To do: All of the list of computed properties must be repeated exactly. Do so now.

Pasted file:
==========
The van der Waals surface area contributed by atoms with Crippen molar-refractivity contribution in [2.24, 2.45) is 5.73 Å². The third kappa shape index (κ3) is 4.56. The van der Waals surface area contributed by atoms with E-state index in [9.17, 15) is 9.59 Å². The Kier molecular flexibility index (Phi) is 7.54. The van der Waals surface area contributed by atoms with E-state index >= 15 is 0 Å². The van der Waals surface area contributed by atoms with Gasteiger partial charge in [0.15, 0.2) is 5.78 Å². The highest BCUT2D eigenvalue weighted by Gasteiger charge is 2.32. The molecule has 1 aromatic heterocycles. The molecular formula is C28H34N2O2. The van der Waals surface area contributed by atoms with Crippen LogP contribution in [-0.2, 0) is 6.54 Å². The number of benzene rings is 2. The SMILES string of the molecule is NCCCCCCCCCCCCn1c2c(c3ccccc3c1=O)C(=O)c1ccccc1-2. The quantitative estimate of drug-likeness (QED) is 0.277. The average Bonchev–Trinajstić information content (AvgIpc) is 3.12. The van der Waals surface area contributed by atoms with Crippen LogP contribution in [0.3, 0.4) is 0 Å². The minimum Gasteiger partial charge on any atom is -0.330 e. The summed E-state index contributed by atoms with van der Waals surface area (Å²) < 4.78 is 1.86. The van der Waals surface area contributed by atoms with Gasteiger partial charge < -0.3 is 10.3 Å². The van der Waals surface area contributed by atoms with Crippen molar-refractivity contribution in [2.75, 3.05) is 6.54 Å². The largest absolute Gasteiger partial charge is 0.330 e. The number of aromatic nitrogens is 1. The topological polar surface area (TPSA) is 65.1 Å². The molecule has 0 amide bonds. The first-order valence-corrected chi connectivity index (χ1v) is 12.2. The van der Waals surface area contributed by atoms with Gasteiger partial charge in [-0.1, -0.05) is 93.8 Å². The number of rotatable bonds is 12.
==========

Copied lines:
The van der Waals surface area contributed by atoms with Crippen molar-refractivity contribution in [2.24, 2.45) is 5.73 Å². The third kappa shape index (κ3) is 4.56. The van der Waals surface area contributed by atoms with E-state index in [9.17, 15) is 9.59 Å². The Kier molecular flexibility index (Phi) is 7.54. The van der Waals surface area contributed by atoms with E-state index >= 15 is 0 Å². The van der Waals surface area contributed by atoms with Gasteiger partial charge in [0.15, 0.2) is 5.78 Å². The highest BCUT2D eigenvalue weighted by Gasteiger charge is 2.32. The molecule has 1 aromatic heterocycles. The molecular formula is C28H34N2O2. The van der Waals surface area contributed by atoms with Crippen LogP contribution in [-0.2, 0) is 6.54 Å². The number of benzene rings is 2. The SMILES string of the molecule is NCCCCCCCCCCCCn1c2c(c3ccccc3c1=O)C(=O)c1ccccc1-2. The quantitative estimate of drug-likeness (QED) is 0.277. The average Bonchev–Trinajstić information content (AvgIpc) is 3.12. The van der Waals surface area contributed by atoms with Crippen LogP contribution in [0.3, 0.4) is 0 Å². The minimum Gasteiger partial charge on any atom is -0.330 e. The summed E-state index contributed by atoms with van der Waals surface area (Å²) < 4.78 is 1.86. The van der Waals surface area contributed by atoms with Gasteiger partial charge < -0.3 is 10.3 Å². The van der Waals surface area contributed by atoms with Crippen molar-refractivity contribution in [2.75, 3.05) is 6.54 Å². The largest absolute Gasteiger partial charge is 0.330 e. The number of aromatic nitrogens is 1. The topological polar surface area (TPSA) is 65.1 Å². The molecule has 0 amide bonds. The first-order valence-corrected chi connectivity index (χ1v) is 12.2. The van der Waals surface area contributed by atoms with Gasteiger partial charge in [-0.1, -0.05) is 93.8 Å². The number of rotatable bonds is 12.